Studies have shown that local wildfire smoke is associated with increased hospitalizations for asthma, chronic obstructive pulmonary disease and some cardiovascular health outcomes. However, less is known about how harmful smoke is as it travels and becomes long-range smoke.
For the study Differential Cardiopulmonary Health Impacts of Local and Long-Range Transport of Wildfire Smoke, researchers separated out health effects of local wildfire smoke from the health effects of long-range smoke. The team found that long-range smoke was associated with increases in hospitalizations and increased risk of death from cardiovascular outcomes.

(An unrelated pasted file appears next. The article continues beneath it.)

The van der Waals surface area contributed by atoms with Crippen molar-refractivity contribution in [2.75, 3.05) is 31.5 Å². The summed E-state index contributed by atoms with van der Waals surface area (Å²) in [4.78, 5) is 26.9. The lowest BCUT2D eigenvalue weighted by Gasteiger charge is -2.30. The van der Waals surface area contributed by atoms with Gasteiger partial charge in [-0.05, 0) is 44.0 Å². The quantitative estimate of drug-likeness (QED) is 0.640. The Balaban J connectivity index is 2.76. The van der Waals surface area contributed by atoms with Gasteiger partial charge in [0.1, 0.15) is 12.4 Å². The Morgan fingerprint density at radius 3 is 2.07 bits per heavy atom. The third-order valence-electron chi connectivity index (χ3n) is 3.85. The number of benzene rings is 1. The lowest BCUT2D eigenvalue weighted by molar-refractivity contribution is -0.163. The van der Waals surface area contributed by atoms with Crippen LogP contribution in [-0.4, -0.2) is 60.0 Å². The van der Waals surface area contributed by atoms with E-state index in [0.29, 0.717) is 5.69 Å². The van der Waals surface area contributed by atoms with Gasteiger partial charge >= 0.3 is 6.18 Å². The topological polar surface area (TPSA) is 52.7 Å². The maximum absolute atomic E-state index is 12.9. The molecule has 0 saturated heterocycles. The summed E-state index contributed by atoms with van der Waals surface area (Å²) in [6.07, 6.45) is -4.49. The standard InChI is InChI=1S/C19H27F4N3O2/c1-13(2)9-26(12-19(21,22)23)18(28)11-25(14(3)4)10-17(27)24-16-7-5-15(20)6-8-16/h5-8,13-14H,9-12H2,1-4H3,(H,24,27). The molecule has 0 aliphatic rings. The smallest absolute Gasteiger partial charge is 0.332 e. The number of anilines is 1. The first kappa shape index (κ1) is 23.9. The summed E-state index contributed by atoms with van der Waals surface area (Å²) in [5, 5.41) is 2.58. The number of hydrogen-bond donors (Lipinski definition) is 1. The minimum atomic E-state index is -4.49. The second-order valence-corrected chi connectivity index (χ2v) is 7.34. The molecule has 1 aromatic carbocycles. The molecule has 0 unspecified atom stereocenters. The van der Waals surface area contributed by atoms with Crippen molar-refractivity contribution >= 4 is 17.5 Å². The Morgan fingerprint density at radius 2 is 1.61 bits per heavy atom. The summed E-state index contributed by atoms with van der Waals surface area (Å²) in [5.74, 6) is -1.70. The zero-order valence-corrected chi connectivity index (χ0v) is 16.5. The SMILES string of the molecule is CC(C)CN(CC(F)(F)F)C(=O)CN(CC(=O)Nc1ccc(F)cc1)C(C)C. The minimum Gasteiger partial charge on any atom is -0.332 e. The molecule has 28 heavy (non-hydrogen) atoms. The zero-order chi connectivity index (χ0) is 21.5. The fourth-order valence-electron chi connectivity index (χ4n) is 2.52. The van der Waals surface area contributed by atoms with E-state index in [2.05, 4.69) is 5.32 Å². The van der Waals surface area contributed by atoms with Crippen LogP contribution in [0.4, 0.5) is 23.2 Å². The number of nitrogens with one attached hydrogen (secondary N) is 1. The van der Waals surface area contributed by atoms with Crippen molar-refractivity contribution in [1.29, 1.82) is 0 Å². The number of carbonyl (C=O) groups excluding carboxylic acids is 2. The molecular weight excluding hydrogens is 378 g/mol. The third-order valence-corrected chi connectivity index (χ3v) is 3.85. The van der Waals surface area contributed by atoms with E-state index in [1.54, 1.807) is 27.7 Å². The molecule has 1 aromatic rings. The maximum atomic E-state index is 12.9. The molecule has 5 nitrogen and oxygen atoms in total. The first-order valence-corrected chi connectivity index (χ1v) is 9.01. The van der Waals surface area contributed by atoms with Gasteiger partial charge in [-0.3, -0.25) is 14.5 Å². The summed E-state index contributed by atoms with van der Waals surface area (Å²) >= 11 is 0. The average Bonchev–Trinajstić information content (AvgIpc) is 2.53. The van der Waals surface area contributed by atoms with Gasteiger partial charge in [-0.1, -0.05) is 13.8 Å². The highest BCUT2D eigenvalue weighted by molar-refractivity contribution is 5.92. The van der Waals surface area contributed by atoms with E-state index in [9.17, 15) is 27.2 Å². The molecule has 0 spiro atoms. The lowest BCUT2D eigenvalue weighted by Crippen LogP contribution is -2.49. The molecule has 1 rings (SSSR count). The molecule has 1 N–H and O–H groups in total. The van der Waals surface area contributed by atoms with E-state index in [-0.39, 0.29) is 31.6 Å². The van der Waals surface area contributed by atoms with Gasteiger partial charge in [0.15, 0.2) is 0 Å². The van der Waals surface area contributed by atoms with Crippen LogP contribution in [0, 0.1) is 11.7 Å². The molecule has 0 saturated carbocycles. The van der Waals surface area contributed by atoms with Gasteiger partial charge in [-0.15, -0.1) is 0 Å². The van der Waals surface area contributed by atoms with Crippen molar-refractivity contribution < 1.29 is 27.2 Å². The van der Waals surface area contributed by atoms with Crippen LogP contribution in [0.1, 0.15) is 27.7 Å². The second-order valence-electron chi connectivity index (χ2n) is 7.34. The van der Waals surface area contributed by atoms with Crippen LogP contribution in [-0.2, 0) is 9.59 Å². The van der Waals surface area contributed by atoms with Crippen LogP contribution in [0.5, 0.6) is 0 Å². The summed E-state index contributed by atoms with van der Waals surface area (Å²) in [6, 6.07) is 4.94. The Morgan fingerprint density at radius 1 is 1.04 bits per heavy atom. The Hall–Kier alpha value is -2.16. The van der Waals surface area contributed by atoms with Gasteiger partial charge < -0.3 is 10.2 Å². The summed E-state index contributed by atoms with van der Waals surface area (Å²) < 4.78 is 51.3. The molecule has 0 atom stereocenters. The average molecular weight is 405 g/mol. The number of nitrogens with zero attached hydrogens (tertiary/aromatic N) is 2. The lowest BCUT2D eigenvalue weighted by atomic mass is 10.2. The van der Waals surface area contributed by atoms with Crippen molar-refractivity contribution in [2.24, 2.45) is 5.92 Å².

The research team believes that evacuation efforts and media coverage of wildfires may have helped protect local residents from not only the direct impacts of the fires but also adverse health effects of smoke exposure. Extending this messaging to reach people affected by long-range smoke could be helpful.
Over the last several years, new technologies and better measurements of real-time smoke effects have enhanced air quality monitoring networks. Researchers are collaborating with local government officials on messaging related to the different types of wildfire smoke, with a specific aim to reach the most vulnerable populations.
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: Gary Coronado / Los Angeles Times